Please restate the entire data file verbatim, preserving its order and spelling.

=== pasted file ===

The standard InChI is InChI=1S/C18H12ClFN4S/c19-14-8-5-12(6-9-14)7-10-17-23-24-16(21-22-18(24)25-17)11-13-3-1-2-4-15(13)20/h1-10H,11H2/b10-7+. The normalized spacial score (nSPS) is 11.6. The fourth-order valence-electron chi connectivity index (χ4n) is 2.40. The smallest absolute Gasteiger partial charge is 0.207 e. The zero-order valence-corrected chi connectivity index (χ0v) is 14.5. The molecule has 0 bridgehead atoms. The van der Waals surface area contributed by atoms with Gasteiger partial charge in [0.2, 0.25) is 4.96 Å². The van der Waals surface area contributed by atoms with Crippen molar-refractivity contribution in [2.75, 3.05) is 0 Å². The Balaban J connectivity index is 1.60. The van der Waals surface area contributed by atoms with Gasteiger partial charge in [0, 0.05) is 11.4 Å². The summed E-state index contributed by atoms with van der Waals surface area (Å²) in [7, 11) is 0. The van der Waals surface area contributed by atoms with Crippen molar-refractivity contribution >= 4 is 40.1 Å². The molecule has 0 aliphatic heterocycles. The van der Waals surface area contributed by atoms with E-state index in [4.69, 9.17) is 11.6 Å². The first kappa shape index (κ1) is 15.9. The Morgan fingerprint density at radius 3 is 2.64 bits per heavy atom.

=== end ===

The standard InChI is InChI=1S/C18H12ClFN4S/c19-14-8-5-12(6-9-14)7-10-17-23-24-16(21-22-18(24)25-17)11-13-3-1-2-4-15(13)20/h1-10H,11H2/b10-7+. The normalized spacial score (nSPS) is 11.6. The fourth-order valence-electron chi connectivity index (χ4n) is 2.40. The smallest absolute Gasteiger partial charge is 0.207 e. The zero-order valence-corrected chi connectivity index (χ0v) is 14.5. The molecule has 0 bridgehead atoms. The van der Waals surface area contributed by atoms with Gasteiger partial charge in [0.2, 0.25) is 4.96 Å². The van der Waals surface area contributed by atoms with Crippen molar-refractivity contribution in [2.75, 3.05) is 0 Å². The Balaban J connectivity index is 1.60. The van der Waals surface area contributed by atoms with Gasteiger partial charge in [0, 0.05) is 11.4 Å². The summed E-state index contributed by atoms with van der Waals surface area (Å²) in [7, 11) is 0. The van der Waals surface area contributed by atoms with Crippen molar-refractivity contribution >= 4 is 40.1 Å². The molecule has 0 aliphatic heterocycles. The van der Waals surface area contributed by atoms with E-state index in [4.69, 9.17) is 11.6 Å². The first kappa shape index (κ1) is 15.9. The Morgan fingerprint density at radius 3 is 2.64 bits per heavy atom.